Participating in team sports, particularly field-based, contact team sports comes with inherent risk of sustaining injury. Fortunately for players and practitioners however, there are many international projects investigating the injury epidemiology across a variety of sports and populations, which ultimately help guide interventions aiming to reduce the risk and rate of injuries.
One example of these longitudinal projects is the Irish Rugby Injury Surveillance project, happening right here at UL. The IRIS project monitors injuries among Ireland’s highest amateur men’s and women’s rugby union leagues, and junior and senior cup schools games. Since partnering with the IRFU ahead of the 2017-2018 season, annual reports (download here) have shown both similar and differing trends among both the men’s and women’s All-Ireland League (AIL) Clubs. Click here for a recent poster presented at the 2021 European College of Sport Science Congress which addresses the incidence rate, type, match event and timing among other insights from the three seasons for amateur clubs.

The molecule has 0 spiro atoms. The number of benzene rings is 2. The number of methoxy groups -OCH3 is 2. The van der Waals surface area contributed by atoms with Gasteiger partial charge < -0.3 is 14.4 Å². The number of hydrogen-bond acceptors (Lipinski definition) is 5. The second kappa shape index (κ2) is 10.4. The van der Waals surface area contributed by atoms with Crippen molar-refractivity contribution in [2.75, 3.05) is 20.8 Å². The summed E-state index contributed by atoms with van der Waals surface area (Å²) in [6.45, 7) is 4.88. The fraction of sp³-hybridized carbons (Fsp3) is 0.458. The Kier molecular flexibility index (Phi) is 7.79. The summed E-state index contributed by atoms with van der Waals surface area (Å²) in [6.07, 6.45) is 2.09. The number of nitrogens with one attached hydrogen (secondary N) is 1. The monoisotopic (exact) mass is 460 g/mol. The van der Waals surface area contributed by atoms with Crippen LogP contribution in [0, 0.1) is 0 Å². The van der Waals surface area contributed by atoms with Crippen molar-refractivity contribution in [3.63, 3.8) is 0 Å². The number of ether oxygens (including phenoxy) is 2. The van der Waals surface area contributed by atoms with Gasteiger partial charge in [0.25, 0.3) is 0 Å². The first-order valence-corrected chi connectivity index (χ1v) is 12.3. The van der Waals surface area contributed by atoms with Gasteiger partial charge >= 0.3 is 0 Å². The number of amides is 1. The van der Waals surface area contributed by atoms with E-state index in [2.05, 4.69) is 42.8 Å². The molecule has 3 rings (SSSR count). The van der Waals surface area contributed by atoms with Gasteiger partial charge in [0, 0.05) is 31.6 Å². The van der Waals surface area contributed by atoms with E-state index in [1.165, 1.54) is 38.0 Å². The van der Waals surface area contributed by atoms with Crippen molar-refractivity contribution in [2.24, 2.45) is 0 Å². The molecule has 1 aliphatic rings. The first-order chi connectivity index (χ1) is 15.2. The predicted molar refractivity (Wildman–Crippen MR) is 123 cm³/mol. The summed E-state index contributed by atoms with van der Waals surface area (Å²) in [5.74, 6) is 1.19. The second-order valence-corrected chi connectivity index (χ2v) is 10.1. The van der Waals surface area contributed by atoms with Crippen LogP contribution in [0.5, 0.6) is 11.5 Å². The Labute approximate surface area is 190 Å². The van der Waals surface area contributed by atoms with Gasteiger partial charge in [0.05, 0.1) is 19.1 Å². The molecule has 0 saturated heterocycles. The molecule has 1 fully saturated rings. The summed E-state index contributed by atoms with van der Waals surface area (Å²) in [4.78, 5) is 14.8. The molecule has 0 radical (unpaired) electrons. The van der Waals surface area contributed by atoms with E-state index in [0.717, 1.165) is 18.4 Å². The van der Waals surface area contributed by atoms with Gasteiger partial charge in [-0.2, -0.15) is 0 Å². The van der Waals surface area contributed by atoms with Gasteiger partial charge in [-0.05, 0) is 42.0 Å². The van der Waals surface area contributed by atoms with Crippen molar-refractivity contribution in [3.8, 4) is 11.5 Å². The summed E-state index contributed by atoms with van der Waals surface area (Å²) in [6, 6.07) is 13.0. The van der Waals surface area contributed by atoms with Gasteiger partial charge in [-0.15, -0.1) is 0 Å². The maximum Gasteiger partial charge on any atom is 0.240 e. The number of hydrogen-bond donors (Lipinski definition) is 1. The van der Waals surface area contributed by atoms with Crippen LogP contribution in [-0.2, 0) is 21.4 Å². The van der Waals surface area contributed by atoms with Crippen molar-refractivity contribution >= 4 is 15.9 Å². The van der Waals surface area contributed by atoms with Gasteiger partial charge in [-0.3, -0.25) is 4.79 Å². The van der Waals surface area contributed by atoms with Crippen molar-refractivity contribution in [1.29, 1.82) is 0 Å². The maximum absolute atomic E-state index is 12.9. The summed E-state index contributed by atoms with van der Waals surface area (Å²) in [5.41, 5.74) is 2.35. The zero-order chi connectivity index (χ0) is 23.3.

While surveillance will continue into the 2021-2022 season, now it is time to make these data actionable! We are designing a programme which addresses these key findings. In addition to the three annual reports, elements of this programme will be designed utilising research-supported best practices in injury reduction, including focus group data from various people involved in the game. Why incorporate qualitative data for a quantitative problem? Well, injury reduction programmes have been rolled out before in similar settings, including most popularly the FIFA 11+. The FIFA 11+ was updated and designed to reduce the injury rates in football globally. From a meta-analysis on multiple clustered-randomized controlled trials performed by Thorborg et al., the FIFA 11+ programme has shown to be effective, reducing injuries by 39%. However, multiple studies have discussed the importance of compliance being a determining factor for effectiveness. Compliance may be low with these types of intervention programmes due to multiple variables including exercise selection, time needed to complete, and lack of specificity. Studies across many sporting levels from professional soccer to high school lacrosse have reported challenges when trying to implement this programme for injury avoidance. Therefore, any new programme must not only be designed using data specific to the cohort that it is targeted for (i.e. Irish rugby clubs), but it must incorporate current practices within the AIL, at least as far as warm-up strategies go. One key discussion topic addressed during our focus groups was “please describe the current warm-up structure for your club at trainings”. From this conversation starter we learned that the resources and practices around warm-ups varied greatly. Since we sat down separately with players, coaches, physiotherapists, and strength and conditioning coaches (S&C), we were able to discuss any challenges regarding physical preparation for Rugby clubs. Once we finish analysing all the focus group data we will be able to report our findings to you.